Caring for Our Childen, 3rd Edition (CFOC3)

Chapter 3: Health Promotion and Protection

3.4 Health Protection in Child Care

3.4.1 Tobacco and Drug Use

3.4.1.1: Use of Tobacco, Electronic Cigarettes, Alcohol, and Drugs

Frequently Asked Questions/CFOC3 Clarifications

Reference: 3.4.1.1

Date: 11/7/2012

Topic & Location:
Chapter 3
Health Promotion
Standard 3.4.1.1: Use of Tobacco, Alcohol, and Illegal Drugs

Question:
Should child care providers and other adults who have contact with children be allowed to smoke electronic cigarettes in the presence of children?

Answer:

Electronic cigarettes, also known as e-cigarettes, are a fairly new alternative to traditional smoking cigarettes. E-cigarettes are battery-operated products designed to deliver nicotine, flavor and other chemicals. They turn nicotine, which is highly addictive, and other chemicals into a vapor that is inhaled by the user (U.S. FDA, 2012).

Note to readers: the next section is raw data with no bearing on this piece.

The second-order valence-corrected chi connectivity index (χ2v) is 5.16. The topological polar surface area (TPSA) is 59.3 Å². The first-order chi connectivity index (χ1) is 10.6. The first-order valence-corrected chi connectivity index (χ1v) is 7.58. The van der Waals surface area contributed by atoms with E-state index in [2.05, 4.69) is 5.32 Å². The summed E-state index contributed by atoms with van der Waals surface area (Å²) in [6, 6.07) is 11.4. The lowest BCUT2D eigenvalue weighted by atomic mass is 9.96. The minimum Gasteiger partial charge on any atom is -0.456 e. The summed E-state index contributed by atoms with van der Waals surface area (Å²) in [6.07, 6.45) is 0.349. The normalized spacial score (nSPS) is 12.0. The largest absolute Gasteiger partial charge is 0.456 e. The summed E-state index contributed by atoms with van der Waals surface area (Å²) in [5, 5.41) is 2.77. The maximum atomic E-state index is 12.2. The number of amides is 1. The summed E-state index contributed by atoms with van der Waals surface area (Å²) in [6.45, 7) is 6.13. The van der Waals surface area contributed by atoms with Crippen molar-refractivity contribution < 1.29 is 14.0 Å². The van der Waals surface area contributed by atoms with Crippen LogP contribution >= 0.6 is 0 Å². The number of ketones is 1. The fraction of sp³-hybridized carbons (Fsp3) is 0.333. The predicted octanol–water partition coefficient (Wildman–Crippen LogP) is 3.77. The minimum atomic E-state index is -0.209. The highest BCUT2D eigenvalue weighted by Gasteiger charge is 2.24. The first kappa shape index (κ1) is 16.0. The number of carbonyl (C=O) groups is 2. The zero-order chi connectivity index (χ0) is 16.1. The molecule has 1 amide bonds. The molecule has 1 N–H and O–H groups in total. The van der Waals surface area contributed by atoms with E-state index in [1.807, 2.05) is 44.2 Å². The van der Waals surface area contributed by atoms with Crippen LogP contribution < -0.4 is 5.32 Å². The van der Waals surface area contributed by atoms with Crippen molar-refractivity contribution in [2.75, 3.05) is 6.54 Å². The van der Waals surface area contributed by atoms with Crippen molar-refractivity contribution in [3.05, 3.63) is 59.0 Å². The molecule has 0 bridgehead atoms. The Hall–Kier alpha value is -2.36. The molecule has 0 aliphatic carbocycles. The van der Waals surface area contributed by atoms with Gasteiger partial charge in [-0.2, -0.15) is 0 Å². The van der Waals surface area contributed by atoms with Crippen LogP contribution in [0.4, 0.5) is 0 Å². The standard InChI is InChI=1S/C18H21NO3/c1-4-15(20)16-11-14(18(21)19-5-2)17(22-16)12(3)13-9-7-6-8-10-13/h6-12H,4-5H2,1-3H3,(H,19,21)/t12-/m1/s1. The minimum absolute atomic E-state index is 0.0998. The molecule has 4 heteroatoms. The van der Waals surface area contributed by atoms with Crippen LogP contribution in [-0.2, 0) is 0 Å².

Currently, the research on the safety of this product is limited. However, the use of e-cigarettes would fall into the same category tobacco, alcohol, and illegal drugs products that are prohibited from being used on the premises of the program (both indoor and outdoor environments) and in any vehicles used by the program at all times. Additionally, children model adult behavior. Cigarette smoking in any form is not a healthy behavior.

U.S. FDA, 2013 article

Content in the STANDARD was modified on 1/12/2017.